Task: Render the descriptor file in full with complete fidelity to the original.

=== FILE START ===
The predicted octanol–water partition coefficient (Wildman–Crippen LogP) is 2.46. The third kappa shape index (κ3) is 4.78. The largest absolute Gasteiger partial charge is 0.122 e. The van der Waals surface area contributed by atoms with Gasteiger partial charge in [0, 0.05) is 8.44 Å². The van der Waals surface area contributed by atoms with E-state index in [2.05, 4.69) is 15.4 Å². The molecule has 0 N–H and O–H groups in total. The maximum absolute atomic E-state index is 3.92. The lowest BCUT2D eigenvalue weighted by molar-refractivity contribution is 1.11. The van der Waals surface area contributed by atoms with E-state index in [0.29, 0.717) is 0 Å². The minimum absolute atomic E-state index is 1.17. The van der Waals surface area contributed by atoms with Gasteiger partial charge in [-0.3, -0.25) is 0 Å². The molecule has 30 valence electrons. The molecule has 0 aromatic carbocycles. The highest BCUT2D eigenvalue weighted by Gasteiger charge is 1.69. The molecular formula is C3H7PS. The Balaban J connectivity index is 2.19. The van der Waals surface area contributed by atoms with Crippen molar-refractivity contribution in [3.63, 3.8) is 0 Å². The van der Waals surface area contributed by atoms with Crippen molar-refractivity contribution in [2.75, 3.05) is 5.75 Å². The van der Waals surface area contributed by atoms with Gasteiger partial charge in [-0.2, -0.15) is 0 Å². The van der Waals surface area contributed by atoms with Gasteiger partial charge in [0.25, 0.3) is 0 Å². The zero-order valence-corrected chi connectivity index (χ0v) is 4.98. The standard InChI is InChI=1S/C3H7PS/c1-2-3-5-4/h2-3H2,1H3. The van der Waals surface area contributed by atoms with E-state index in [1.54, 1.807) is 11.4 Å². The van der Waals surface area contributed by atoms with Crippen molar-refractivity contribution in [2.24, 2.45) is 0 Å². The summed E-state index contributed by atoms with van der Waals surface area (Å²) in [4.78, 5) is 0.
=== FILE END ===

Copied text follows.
The predicted octanol–water partition coefficient (Wildman–Crippen LogP) is 2.46. The third kappa shape index (κ3) is 4.78. The largest absolute Gasteiger partial charge is 0.122 e. The van der Waals surface area contributed by atoms with Gasteiger partial charge in [0, 0.05) is 8.44 Å². The van der Waals surface area contributed by atoms with E-state index in [2.05, 4.69) is 15.4 Å². The molecule has 0 N–H and O–H groups in total. The maximum absolute atomic E-state index is 3.92. The lowest BCUT2D eigenvalue weighted by molar-refractivity contribution is 1.11. The van der Waals surface area contributed by atoms with E-state index in [0.29, 0.717) is 0 Å². The minimum absolute atomic E-state index is 1.17. The van der Waals surface area contributed by atoms with Gasteiger partial charge in [-0.3, -0.25) is 0 Å². The molecule has 30 valence electrons. The molecule has 0 aromatic carbocycles. The highest BCUT2D eigenvalue weighted by Gasteiger charge is 1.69. The molecular formula is C3H7PS. The Balaban J connectivity index is 2.19. The van der Waals surface area contributed by atoms with Crippen molar-refractivity contribution in [3.63, 3.8) is 0 Å². The van der Waals surface area contributed by atoms with Crippen molar-refractivity contribution in [2.75, 3.05) is 5.75 Å². The van der Waals surface area contributed by atoms with Gasteiger partial charge in [-0.2, -0.15) is 0 Å². The van der Waals surface area contributed by atoms with Gasteiger partial charge in [0.25, 0.3) is 0 Å². The zero-order valence-corrected chi connectivity index (χ0v) is 4.98. The standard InChI is InChI=1S/C3H7PS/c1-2-3-5-4/h2-3H2,1H3. The van der Waals surface area contributed by atoms with E-state index in [1.54, 1.807) is 11.4 Å². The van der Waals surface area contributed by atoms with Crippen molar-refractivity contribution in [2.24, 2.45) is 0 Å². The summed E-state index contributed by atoms with van der Waals surface area (Å²) in [4.78, 5) is 0.